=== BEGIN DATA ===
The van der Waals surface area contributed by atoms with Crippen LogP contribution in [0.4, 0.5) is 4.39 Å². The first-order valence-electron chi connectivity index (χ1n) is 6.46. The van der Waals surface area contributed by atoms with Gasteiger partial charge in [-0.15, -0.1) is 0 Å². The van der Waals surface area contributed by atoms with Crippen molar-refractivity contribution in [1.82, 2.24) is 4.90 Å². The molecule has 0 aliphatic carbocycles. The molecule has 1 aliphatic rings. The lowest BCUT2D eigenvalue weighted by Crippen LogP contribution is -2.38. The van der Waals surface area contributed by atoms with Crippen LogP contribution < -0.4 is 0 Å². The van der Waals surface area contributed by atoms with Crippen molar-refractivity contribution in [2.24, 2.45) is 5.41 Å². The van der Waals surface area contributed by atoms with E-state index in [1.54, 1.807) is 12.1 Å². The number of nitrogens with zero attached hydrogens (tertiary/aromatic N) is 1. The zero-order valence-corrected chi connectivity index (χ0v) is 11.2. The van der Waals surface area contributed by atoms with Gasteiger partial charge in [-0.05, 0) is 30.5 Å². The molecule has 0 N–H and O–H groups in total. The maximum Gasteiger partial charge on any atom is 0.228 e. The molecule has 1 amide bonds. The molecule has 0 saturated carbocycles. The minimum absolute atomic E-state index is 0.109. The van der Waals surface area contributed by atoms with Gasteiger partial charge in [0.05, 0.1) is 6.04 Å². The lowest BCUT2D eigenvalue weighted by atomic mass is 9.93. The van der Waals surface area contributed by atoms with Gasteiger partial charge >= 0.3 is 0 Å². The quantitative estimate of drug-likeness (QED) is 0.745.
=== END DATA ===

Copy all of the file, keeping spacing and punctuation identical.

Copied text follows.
The van der Waals surface area contributed by atoms with Crippen LogP contribution in [0.4, 0.5) is 4.39 Å². The first-order valence-electron chi connectivity index (χ1n) is 6.46. The van der Waals surface area contributed by atoms with Gasteiger partial charge in [-0.15, -0.1) is 0 Å². The van der Waals surface area contributed by atoms with Crippen molar-refractivity contribution in [1.82, 2.24) is 4.90 Å². The molecule has 0 aliphatic carbocycles. The molecule has 1 aliphatic rings. The lowest BCUT2D eigenvalue weighted by Crippen LogP contribution is -2.38. The van der Waals surface area contributed by atoms with Crippen LogP contribution < -0.4 is 0 Å². The van der Waals surface area contributed by atoms with Crippen molar-refractivity contribution in [2.24, 2.45) is 5.41 Å². The van der Waals surface area contributed by atoms with E-state index in [1.54, 1.807) is 12.1 Å². The number of nitrogens with zero attached hydrogens (tertiary/aromatic N) is 1. The zero-order valence-corrected chi connectivity index (χ0v) is 11.2. The van der Waals surface area contributed by atoms with Gasteiger partial charge in [-0.05, 0) is 30.5 Å². The molecule has 0 N–H and O–H groups in total. The maximum Gasteiger partial charge on any atom is 0.228 e. The molecule has 1 amide bonds. The molecule has 0 saturated carbocycles. The minimum absolute atomic E-state index is 0.109. The van der Waals surface area contributed by atoms with Gasteiger partial charge in [0.05, 0.1) is 6.04 Å². The lowest BCUT2D eigenvalue weighted by atomic mass is 9.93. The van der Waals surface area contributed by atoms with Gasteiger partial charge >= 0.3 is 0 Å². The quantitative estimate of drug-likeness (QED) is 0.745.